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In my recent article Using First Principles Thinking to Solve Our Hiring Heroes Problem appearing in the Factory for Innovative Policy Solutions online publication First Principles Thinking Review, I discuss the STAR method of interviewing promoted by SHRM, and why it is with military veterans.
“SHRM suggests using situational or behavioral interview techniques that use open-ended questions to tease out their capabilities because veterans do not like talking about themselves, as it is counter to the organizational and team-based we culture. A situational interview “gives the interviewee a hypothetical scenario and focuses on a candidate’s past experiences, behaviors, knowledge, skills and abilities by asking the candidate to provide specific examples of how the candidate would respond given the situation described”, and behavioral interviews “focus on a candidate’s past experiences, behaviors, knowledge, skills and abilities by asking the candidate to provide specific examples of when he or she has demonstrated certain behaviors or skills as a means of predicting future behavior and performance” (SHRM, n.d.). For example, if you ask them what they did, they may say I ran a dining facility, or I ran an armory, or I was a machine gunner. However, these are examples of managers managing inventories, budgets, and PP&E for their organizations, while taking care of the people’s well-being, health, care, and professional development.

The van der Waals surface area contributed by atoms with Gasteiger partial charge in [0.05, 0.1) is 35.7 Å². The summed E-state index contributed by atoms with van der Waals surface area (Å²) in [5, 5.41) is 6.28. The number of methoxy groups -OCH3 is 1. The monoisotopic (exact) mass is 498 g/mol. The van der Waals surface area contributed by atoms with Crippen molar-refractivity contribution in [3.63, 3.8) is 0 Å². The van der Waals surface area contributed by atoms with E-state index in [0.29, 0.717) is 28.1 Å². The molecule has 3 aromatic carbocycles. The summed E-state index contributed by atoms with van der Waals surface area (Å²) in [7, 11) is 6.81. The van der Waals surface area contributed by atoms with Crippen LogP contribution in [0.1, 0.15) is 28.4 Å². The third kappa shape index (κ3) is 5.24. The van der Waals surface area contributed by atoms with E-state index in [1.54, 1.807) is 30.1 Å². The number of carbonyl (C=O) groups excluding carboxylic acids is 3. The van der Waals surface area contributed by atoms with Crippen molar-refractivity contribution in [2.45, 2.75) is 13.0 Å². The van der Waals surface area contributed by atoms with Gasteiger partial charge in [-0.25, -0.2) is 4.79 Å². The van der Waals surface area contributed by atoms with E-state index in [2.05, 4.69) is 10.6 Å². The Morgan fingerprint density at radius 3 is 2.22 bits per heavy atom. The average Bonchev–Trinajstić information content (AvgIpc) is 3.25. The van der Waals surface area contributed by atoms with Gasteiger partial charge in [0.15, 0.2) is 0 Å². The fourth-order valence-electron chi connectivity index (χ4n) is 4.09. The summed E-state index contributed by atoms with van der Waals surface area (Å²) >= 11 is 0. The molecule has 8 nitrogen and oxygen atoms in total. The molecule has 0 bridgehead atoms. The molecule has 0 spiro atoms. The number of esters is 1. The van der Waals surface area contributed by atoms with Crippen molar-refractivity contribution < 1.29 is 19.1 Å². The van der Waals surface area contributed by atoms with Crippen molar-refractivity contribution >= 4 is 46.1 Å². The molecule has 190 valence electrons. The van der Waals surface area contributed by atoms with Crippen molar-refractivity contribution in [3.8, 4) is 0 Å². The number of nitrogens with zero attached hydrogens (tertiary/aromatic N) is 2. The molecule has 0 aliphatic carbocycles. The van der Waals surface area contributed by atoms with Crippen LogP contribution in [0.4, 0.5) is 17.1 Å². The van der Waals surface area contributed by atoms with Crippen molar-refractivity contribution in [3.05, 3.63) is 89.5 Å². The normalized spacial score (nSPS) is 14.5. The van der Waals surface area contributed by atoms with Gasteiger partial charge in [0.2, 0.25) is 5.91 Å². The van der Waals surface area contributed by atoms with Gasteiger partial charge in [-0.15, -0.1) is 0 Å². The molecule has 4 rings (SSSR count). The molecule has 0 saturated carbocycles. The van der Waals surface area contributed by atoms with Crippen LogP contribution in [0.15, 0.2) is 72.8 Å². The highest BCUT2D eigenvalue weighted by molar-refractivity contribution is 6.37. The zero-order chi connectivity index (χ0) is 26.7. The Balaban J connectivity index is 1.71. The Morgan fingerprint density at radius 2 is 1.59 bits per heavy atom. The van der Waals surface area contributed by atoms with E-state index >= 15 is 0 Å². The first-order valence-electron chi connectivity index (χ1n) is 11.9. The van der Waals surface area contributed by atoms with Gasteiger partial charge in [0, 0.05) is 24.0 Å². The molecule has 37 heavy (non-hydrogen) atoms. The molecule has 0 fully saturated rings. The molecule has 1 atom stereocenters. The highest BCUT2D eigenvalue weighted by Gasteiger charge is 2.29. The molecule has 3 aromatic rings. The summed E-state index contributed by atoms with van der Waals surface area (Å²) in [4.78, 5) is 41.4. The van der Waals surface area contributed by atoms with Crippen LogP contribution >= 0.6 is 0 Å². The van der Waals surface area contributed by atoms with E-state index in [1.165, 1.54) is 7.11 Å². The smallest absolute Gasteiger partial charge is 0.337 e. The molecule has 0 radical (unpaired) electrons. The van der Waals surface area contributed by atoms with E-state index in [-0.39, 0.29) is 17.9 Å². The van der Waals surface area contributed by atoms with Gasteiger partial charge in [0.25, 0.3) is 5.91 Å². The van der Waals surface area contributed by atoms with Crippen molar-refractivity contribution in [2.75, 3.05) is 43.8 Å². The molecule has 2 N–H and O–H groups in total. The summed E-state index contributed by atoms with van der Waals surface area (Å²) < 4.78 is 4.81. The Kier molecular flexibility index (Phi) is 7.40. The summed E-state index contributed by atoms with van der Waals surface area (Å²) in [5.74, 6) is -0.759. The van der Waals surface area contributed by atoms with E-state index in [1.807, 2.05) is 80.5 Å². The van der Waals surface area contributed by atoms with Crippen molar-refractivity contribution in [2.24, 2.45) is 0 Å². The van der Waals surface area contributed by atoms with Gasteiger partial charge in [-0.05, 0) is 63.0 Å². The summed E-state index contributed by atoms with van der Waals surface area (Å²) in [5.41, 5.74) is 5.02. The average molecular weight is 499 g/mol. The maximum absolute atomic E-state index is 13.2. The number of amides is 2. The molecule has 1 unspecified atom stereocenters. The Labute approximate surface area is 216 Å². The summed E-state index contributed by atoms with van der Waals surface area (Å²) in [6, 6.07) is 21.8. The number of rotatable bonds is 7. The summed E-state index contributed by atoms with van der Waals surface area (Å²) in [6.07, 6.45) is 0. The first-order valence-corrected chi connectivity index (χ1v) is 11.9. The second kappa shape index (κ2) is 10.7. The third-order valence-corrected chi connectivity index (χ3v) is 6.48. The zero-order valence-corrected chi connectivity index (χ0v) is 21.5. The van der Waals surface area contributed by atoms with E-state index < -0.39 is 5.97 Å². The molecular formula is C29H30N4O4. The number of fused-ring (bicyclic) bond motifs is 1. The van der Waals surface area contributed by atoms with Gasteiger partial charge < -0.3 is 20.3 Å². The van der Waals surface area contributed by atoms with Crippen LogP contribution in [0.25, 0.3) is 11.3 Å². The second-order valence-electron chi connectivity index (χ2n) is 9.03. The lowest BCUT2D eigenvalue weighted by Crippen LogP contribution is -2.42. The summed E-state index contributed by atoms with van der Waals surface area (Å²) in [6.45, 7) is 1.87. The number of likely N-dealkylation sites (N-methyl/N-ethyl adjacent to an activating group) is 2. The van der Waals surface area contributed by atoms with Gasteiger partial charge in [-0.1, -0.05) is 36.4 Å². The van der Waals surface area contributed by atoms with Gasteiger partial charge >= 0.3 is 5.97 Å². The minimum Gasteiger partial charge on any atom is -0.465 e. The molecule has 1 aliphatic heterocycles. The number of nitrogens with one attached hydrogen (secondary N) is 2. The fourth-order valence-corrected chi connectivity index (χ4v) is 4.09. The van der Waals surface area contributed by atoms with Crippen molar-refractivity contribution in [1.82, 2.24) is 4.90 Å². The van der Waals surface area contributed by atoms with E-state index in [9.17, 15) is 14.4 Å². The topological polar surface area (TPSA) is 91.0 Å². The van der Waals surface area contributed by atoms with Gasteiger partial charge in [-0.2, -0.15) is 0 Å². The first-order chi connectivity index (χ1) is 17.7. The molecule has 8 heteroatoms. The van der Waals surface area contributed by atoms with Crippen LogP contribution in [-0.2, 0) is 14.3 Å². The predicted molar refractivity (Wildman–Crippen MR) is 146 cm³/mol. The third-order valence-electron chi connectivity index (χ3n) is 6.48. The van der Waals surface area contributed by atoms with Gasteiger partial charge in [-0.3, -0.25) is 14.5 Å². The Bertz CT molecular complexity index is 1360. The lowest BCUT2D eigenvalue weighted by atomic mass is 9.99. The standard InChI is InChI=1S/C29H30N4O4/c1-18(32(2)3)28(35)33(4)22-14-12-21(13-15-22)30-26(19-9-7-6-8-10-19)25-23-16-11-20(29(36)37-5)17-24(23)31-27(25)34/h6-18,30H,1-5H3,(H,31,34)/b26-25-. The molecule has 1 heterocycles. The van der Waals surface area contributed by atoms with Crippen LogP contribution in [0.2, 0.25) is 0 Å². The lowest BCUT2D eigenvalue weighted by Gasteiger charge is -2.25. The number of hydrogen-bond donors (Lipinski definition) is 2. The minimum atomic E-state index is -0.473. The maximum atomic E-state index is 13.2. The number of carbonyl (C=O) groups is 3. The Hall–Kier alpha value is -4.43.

The popular STAR method is used in a behavioral interview to “objectively measure a potential employee’s past behaviors as a predictor of future result” (Massachusetts Institute of Technology, n.d.). The popular STAR model may prove helpful to many hiring managers. They ask the candidate to tell them about a situation, task, action, and result produced in a past task or project. It demonstrates the vet’s capability and skills within the context of what problem occurred, what tasks the team performed, which of those actions were taken by the vet, and the results produced. Closed ended questions with no solicitation of situation to provide context will not uncover the value of the breadth and depth of experience the vet brings”.